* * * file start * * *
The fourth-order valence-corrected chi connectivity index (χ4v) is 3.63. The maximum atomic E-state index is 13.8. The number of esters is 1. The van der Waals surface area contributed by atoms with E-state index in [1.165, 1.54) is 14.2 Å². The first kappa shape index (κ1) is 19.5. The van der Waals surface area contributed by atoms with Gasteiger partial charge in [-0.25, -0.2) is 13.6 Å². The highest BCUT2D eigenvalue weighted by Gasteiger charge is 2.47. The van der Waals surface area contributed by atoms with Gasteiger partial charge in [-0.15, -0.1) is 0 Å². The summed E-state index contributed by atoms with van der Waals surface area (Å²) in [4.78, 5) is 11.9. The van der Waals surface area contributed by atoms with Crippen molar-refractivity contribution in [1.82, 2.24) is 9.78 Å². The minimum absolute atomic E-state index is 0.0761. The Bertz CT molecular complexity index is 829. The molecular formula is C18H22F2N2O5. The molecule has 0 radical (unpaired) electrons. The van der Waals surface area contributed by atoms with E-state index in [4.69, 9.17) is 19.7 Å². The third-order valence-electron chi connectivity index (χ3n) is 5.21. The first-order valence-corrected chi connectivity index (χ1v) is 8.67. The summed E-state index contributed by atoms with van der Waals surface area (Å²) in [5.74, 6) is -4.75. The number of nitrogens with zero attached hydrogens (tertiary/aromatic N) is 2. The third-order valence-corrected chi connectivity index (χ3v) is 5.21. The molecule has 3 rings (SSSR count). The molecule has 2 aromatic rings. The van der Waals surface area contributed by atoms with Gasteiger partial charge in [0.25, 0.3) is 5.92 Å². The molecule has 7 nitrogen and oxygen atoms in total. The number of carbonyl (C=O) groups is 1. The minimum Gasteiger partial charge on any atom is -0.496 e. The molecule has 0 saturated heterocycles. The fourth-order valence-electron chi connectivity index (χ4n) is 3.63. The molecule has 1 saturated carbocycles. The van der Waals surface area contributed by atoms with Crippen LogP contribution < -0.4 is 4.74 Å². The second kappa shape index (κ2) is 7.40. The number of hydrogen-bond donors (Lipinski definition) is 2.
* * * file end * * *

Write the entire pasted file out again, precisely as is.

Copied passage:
The fourth-order valence-corrected chi connectivity index (χ4v) is 3.63. The maximum atomic E-state index is 13.8. The number of esters is 1. The van der Waals surface area contributed by atoms with E-state index in [1.165, 1.54) is 14.2 Å². The first kappa shape index (κ1) is 19.5. The van der Waals surface area contributed by atoms with Gasteiger partial charge in [-0.25, -0.2) is 13.6 Å². The highest BCUT2D eigenvalue weighted by Gasteiger charge is 2.47. The van der Waals surface area contributed by atoms with Gasteiger partial charge in [-0.15, -0.1) is 0 Å². The summed E-state index contributed by atoms with van der Waals surface area (Å²) in [4.78, 5) is 11.9. The van der Waals surface area contributed by atoms with Crippen molar-refractivity contribution in [1.82, 2.24) is 9.78 Å². The minimum absolute atomic E-state index is 0.0761. The Bertz CT molecular complexity index is 829. The molecular formula is C18H22F2N2O5. The molecule has 0 radical (unpaired) electrons. The van der Waals surface area contributed by atoms with E-state index in [4.69, 9.17) is 19.7 Å². The third-order valence-electron chi connectivity index (χ3n) is 5.21. The first-order valence-corrected chi connectivity index (χ1v) is 8.67. The summed E-state index contributed by atoms with van der Waals surface area (Å²) in [5.74, 6) is -4.75. The number of nitrogens with zero attached hydrogens (tertiary/aromatic N) is 2. The third-order valence-corrected chi connectivity index (χ3v) is 5.21. The molecule has 3 rings (SSSR count). The molecule has 2 aromatic rings. The van der Waals surface area contributed by atoms with Gasteiger partial charge in [0.25, 0.3) is 5.92 Å². The molecule has 7 nitrogen and oxygen atoms in total. The number of carbonyl (C=O) groups is 1. The minimum Gasteiger partial charge on any atom is -0.496 e. The molecule has 0 saturated heterocycles. The fourth-order valence-electron chi connectivity index (χ4n) is 3.63. The molecule has 1 saturated carbocycles. The van der Waals surface area contributed by atoms with Crippen LogP contribution < -0.4 is 4.74 Å². The second kappa shape index (κ2) is 7.40. The number of hydrogen-bond donors (Lipinski definition) is 2.